Vanilla Ice was also rollin' -- in the 80's
Well folks, it’s deployment season again here at Best Buy, which means lots of changes, late night code deployments, and business project managers running around with their hair on fire. It also means it’s time to sneak some good structured data type stuff on to the site without actually having to explain in detail what’s so gosh darn important about delivering rich data in our site’s HTML output. It’s with great pleasure that I announce the official launch of schema.org reviews markup on all pages of bestbuy.com, gradually rollin’ out over the next couple of days to a browser near you.
So why schema.org? I was fortunate enough to participate in the schema.org workshop in Mountain View last month where a bunch of really smart people were talking structured data on the web. If you know anything about the history between some of the individuals attending, you’d figure we would have several opposing viewpoints and many arguments would ensue. To my surprise, this was not the case — we had a great day of very constructive talks. And with this warm and fuzzy spirit of goodwill, I figured it was time to put the rubber to the road and release a new standard for all to test.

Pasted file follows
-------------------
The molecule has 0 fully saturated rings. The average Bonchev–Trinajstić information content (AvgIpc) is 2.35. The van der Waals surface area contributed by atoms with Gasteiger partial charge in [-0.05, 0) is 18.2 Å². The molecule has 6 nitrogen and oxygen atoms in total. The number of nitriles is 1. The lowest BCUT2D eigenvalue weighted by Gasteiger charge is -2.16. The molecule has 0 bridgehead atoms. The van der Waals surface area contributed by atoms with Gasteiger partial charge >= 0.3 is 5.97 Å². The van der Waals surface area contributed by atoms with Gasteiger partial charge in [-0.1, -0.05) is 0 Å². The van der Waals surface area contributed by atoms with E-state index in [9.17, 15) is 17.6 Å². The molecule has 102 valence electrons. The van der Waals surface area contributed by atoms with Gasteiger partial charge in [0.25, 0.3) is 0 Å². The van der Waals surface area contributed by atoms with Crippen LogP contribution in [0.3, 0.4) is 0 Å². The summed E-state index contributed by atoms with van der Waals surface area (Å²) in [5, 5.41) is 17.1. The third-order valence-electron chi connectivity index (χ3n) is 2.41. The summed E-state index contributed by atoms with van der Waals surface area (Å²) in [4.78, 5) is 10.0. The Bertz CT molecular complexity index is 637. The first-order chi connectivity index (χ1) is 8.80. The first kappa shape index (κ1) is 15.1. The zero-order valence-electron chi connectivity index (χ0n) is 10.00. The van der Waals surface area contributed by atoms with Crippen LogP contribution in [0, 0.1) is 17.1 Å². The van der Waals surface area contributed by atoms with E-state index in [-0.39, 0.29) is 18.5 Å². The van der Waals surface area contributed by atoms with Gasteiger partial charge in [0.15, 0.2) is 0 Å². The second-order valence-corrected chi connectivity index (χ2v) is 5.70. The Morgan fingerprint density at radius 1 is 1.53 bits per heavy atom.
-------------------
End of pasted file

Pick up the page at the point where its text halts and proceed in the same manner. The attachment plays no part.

If you’re still wondering why schema.org, please take a gander at these thoughts:
- Yep, it’s Microdata, but it’s about schema, not syntax. I’ve been doing my homework, and I believe the product reviews vocabulary created by the Google-Rich-Snippets-now-schema.org group is a solid and well thought out vocabulary. Additionally, the consensus from the workshop was the support of multiple syntaxes, so I’m not terribly worries about being lambasted for trying a new syntax .